Below is a preview (the prologue and first chapter) of my 130,000-word novel, A Fickle and Restless Weapon: a Calvino-esque psychological novel about transnational characters using varied art forms to struggle against a Southeast Asian surveillance state. With explosions.
Rights queries can be sent to Kristopher O’Higgins at Scribe Agency.
On the day that the Range attacked for the very first time, Meghan Ooi was slumped in the back seat of a rented Toyota and sighing audibly as the dreary highway landscape rolled by the window. Instead of spending the Lunar New Year with her extended family, eating all the incredible Teochew dishes that her Auntie Keng would concoct, gossiping with her female cousins, and shopping for new clothes, she was stuck on the other side of the planet with her blur parents and annoying little sister. Their anticipated destination: Disneyland. What a cliché. They’d flown halfway around the world, from their home in the tiny equatorial island-nation of Tinhau, all to visit a theme park decades past its prime.
Her mother played with the car’s radio, settling on an NPR station; some boxer named Mike Tyson had just been sentenced to life imprisonment after accidentally killing two people with his car. Meghan’s mother tsked at the news and said something banal to her father, all of which was immediately forgettable. Meghan’s little sister Opal sat next to her, stroking the egg-shaped Tamagotchi in her hands; it was apparently a limited edition only available in Japan, and Opal had discovered it during their layover at Narita International Airport, cooing over the beeping little device thereafter.
Meghan brooded, tamping down the impulse to snatch the Tamagotchi and fling it out the window. This extended trip meant she’d miss a week of classes on top of the government-mandated three-day school holiday, and she had an important history test coming up; Secondary Three was already proving more difficult and stressful than Sec Two, and the thought of the time spent away from her studies caused her trapezius muscles to bunch up in tension.
“Aiyoh, Pa,” she said. “Why we no stay at the resort, ah? That way, roll out of bed and see Mickey and Minnie straight away instead of all this driving.”
“Ai Lin,” her mother said, turning around in her seat and using Meghan’s legal Chinese name in that emphatic way that always made it sound like an insult. “Is that the way to speak to your father?”
“Too ex, too ex, I already tell you, lah,” her father grumbled from the front seat. “You think I just pluck money out of the air? Don’t got to work hard, is it? And the school fees for you and your sister not cheap either. We be there soon, just hush.”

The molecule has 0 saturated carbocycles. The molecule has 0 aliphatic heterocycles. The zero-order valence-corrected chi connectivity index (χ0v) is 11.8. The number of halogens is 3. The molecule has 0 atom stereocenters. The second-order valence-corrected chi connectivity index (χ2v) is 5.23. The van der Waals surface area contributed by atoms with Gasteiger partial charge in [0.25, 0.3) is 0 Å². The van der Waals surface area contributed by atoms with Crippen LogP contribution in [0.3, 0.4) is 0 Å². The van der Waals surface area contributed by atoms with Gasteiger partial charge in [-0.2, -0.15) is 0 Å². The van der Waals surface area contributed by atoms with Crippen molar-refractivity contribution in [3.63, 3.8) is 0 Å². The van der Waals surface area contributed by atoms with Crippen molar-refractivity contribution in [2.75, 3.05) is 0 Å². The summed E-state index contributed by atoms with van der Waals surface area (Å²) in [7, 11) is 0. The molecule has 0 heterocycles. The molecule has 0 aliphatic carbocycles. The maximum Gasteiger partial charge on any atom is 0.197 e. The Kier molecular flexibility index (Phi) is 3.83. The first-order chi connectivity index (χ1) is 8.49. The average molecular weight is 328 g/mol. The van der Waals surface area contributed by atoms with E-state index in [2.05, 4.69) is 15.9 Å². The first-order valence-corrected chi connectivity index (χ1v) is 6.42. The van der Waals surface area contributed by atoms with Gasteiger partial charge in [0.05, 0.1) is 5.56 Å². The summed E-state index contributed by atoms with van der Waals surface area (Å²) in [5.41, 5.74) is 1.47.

Meghan sighed again and leaned against the window, her antler stub striking against the glass with a soft tok. Her reflection was distorted so close up, but she was still able to detect the black stripes that stretched from the undersides of her eyelids to the corners of her mouth, and the slight natural elongation of her head. For the first ten years of her life, she’d put up with her mother calling her “my little gazelle”, until she made it clear in no uncertain terms that the nickname was no longer cute; she still recalled the hurt way that her mother’s face had crumpled at the news, but Meghan had stood her ground, and her mother had respected her opinion on the matter from then on.
She often wondered how different her life might have been had she been born this way only ten years earlier: labeled a freak, a deformation, a curiosity, shunted to surgeons to shave down the bones of her face into a more acceptable shape, or shipped off to special-needs schools to segregate her from the “normals”. But instead, by the time she had made her grand entrance, squalling and tight-fisted, the world had had over eight years to become accustomed to the birth of swees; she’d read in the Tinhau People’s News just the previous week that there was now more than a 25% chance of any given child on the planet being born a swee.
Not that she hadn’t put up with ridicule over the years, which usually combined her physical features with the onomatopoeic sound of her surname. “Horse Face Whee!” was a common epithet. There had also been some frightening recent talk about eugenics in the Tinhau Parliament, about which Meghan had been assigned to write an essay by her English teacher, a paper that had gotten a C, with comments that begrudged her for not taking a stronger stance because of who she was, as if her entire identity revolved around the fact that in just a few unremarkable ways she resembled an antelope.